|by Language Family name||by English Language name||by Native Language name|
|IPA Phonology Chart||Language Family Codes||Accented Characters||Cyrillic Characters|
This page is the entré to my own interpretation of this wonderful book I purchased when I was in high school, when I first started earning my own spending money. The book is called Lyall's Guide to 25 Languages of Europe. It was first published in London in 1932 (I own the third revised edition, 1966); it is an odd size: 7.25 in. wide by 5.25 in. high, and typeset in Gill Sans, an elegant typeface.
In this page, I present a list of language/country pairings, so that a language is associated with a specific country. While we all know that language lines do not follow geographic/political lines, I just wanted to simplify the presentation of various languages, and also combine this with my love of flags and maps.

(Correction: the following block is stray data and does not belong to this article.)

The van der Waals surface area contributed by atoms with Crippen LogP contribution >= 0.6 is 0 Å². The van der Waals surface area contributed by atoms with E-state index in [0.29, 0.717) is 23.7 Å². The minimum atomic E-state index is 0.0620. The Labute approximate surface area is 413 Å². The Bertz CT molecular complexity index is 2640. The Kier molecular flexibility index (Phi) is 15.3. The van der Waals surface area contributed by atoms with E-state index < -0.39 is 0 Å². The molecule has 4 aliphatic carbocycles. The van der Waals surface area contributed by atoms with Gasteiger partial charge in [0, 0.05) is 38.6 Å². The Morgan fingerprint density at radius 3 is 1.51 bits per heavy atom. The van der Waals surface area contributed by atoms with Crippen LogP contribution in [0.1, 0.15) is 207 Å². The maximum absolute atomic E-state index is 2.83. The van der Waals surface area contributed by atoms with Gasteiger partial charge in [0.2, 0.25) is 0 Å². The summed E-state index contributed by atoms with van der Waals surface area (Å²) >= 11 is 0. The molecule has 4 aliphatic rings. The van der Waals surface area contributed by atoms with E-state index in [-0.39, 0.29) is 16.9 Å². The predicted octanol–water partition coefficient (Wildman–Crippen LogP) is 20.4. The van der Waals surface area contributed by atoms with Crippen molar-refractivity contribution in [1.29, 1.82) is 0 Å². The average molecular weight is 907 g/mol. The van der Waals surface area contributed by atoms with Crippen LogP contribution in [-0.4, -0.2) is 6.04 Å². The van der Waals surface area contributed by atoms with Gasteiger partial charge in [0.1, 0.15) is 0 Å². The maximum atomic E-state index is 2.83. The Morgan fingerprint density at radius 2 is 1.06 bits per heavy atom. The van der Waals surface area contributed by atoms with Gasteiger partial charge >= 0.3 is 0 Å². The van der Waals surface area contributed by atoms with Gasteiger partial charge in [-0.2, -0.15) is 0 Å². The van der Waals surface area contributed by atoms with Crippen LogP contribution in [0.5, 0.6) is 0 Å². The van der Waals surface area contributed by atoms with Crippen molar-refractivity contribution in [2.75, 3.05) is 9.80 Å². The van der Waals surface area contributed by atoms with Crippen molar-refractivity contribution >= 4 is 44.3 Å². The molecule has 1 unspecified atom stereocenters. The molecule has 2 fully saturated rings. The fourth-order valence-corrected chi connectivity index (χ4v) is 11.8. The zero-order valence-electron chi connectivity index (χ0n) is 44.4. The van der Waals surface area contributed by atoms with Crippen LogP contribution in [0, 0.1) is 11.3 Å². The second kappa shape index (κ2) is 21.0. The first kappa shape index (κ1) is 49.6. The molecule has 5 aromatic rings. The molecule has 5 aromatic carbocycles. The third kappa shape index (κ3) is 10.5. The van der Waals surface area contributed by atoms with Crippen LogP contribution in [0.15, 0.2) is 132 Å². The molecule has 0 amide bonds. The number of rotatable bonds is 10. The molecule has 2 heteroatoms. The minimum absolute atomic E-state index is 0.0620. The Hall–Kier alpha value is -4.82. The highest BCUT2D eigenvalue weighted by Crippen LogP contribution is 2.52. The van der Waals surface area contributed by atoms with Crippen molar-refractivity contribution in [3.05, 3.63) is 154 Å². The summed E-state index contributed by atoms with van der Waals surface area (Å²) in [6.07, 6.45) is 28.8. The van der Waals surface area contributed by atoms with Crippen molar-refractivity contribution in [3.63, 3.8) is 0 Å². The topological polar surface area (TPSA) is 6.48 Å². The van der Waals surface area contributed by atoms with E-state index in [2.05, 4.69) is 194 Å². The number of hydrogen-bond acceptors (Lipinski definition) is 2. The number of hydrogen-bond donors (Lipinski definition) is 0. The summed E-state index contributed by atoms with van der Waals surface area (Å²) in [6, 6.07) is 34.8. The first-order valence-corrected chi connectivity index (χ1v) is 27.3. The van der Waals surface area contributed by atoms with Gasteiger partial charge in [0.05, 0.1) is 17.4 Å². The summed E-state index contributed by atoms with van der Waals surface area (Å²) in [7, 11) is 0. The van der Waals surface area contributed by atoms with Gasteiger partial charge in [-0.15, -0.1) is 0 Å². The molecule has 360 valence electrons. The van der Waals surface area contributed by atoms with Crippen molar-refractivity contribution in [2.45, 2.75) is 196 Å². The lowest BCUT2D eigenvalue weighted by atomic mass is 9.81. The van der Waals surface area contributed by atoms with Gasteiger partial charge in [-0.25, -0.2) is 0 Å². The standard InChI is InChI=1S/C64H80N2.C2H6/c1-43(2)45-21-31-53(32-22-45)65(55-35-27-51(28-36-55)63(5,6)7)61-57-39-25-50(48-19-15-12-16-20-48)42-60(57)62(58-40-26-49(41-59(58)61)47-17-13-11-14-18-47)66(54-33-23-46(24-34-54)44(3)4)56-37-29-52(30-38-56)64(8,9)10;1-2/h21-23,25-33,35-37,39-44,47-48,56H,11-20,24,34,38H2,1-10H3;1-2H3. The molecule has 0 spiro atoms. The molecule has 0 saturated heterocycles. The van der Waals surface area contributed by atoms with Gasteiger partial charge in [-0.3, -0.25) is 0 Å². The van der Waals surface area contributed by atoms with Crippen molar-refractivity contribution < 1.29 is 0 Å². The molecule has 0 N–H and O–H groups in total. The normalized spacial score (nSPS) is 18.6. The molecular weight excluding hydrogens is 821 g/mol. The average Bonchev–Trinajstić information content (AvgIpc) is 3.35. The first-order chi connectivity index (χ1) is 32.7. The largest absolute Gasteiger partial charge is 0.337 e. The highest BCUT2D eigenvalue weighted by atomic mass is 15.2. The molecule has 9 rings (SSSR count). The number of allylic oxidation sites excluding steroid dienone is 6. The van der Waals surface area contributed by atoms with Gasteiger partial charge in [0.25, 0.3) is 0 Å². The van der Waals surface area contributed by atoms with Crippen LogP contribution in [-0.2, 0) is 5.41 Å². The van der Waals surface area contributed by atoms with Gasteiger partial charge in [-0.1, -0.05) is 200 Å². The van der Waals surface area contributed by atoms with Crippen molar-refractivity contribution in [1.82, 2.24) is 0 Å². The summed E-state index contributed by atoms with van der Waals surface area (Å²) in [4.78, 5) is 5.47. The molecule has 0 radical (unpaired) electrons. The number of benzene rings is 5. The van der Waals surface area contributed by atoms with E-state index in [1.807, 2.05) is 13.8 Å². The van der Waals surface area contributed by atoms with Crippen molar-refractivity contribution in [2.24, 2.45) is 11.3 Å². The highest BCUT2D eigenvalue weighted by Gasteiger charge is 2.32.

Please note that some countries are not accounted for: they may be bilingual (cf. Belgium) and their constituent languages are already taken into account by other countries. Other countries (cf. Spain) have several languages, some of which need to be accounted for, as there are no other countries that singularly encapsulate the language (cf. Basque).
And I realize that I'm not altogether consistent. For instance, I show the entire country of Ireland as Celtic, yet only on the fringes of the country would you find the language, Irish, being used to any extent.
Also, I could have included more languages and countries. But my plan is to limit it to Indo-European languages and languages spoken in Europe, given that the definition of Europe is an open question. After all, I included the countries of the Caucasus (Georgian, Armenian, Azerbaijani), but not the Indo-European languages spoken a bit further afield: Tajik, Pashto, Dari, Bengali, Sinhalese. I mean, I had to draw the line somewhere.
But, given all that, let's have fun.